Our birds are vanishing. There’s a welcome bipartisan plan to save them | Opinion

While Miami slept on any given night this fall, so many birds migrated overhead that they were regularly visible on weather radar. More than half of America’s birds make the journey to Latin America and the Caribbean and back each year, everything from tiny hummingbirds to globetrotting shorebirds, powerful peregrine falcons to jewel-colored warblers and orioles. Florida funnels this river of North American birds each fall, and watching their passage is one of our state’s greatest natural spectacles.

It is only natural to think of the birds that we see in our back yards and communities as our birds, but in reality, they are only on loan to us. Many of these species spend their lives in motion, moving like tides back and forth across the hemisphere every year.

Unfortunately, this annual spectacle is dimming — North America’s bird population has declined by 3 billion since 1970. That’s more than a quarter of all birds lost in less than a lifetime, most of them migratory species that journey thousands of miles each year. Their global migration is made possible by a connected chain of habitats that act as stepping stones from their breeding to their wintering grounds — stepping stones that these birds have depended on for thousands of years. But like any chain, it’s only as strong as its weakest link. Ensuring the future of this spectacle and these species requires that each link is protected. The good news is that we have tools to better protect these species and begin reversing their losses, if we act internationally, across their full migratory ranges.

In a time when agreement is scarce in the nation’s Capitol, the Neotropical Migratory Bird Conservation Act (NMBCA) program is a rare instance where both major parties have worked together since 2002 to provide funding and partnerships for conserving more than 350 species of birds — especially in sites where birds stop and spend the winter in Latin America and the Caribbean.

The program, which is up for renewal, is one of the smartest ecological investments we can make. Since 2000, more than 700 of these projects covering more than 5 million acres of habitat have helped birds in 43 countries. But each year, the program receives far more applications than it has resources, leaving many important projects left unfunded.

NMBCA projects in Latin America tend to be modest investments with outsized benefits that become catalysts, further attracting international matching investments. For every $1 provided by the U.S. government, $5 is spent on conservation, totaling more than $346 million in partnership funding.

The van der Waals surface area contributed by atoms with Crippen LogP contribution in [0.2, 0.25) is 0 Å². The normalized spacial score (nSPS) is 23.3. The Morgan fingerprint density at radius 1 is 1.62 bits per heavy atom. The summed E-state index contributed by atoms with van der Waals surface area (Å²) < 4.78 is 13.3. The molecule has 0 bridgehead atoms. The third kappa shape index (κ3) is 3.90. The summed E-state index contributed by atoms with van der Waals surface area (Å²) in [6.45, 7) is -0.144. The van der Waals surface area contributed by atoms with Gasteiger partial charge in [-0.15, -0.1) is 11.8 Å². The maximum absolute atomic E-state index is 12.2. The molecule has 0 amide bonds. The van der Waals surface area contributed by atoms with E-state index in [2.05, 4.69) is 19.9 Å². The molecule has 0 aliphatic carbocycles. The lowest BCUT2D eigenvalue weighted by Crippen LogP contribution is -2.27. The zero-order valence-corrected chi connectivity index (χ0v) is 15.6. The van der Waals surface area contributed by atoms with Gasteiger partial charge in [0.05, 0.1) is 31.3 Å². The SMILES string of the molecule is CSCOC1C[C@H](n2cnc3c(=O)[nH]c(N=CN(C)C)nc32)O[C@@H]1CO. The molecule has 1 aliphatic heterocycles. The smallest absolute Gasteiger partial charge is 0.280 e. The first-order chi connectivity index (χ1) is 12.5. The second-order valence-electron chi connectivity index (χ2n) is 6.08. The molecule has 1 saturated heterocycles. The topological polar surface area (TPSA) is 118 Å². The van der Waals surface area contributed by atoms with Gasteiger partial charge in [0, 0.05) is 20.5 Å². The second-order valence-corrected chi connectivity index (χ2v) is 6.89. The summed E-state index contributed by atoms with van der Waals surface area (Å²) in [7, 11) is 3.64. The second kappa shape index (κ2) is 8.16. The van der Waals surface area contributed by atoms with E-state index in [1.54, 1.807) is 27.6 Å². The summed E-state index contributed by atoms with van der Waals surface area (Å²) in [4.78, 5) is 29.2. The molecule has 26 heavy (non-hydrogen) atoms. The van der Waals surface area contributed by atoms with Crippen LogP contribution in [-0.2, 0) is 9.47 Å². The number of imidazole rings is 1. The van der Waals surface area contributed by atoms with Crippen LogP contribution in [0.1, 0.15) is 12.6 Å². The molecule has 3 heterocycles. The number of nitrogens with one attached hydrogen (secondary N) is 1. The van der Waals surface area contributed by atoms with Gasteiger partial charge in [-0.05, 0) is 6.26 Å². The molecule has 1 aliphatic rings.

Saving birds isn’t just a pretty idea, it also strengthens our economy. A recent Fish and Wildlife Service survey found that more than 96 million people in the United States participated in birdwatching in 2022 — and consumer spending on bird feeding, birdwatching equipment and travel creates more than $100 billion in economic output every year. Without healthy bird populations, this economic engine falters.

Healthy bird populations are also critical to our ecosystems. We all rely on birds to control pests, disperse seeds, pollinate fruit and flowers and perform other critical functions that make the natural world work. People’s quality of life and prosperity depend upon the health of our environment. Better conditions for birds deliver improved conditions for people, too.

Legislation to renew support for these programs has been introduced in Congress by a bipartisan team of legislators, including Miami Republican U.S. Rep. Maria Elvira Salazar. In addition to strengthening funding for the program to meet current interest and demand, the Migratory Birds of the Americas Conservation Enhancements Act would make critical improvements to boost the effectiveness of every dollar spent and increase access of the grant program to smaller organizations.

Supporting this legislation does more than just protect the birds that so many of us, including 2 million Audubon members in the United States, have come to love. From the Arctic to the Amazon, what threatens birds threatens all of us.

Congress should reauthorize and enhance this program to meet this moment. To continue to enjoy birds at home, we must protect them hemispherically, so that “our” birds return again each spring.

Julie Wraithmell is the executive director of Audubon Florida.

Wraithmell
Wraithmell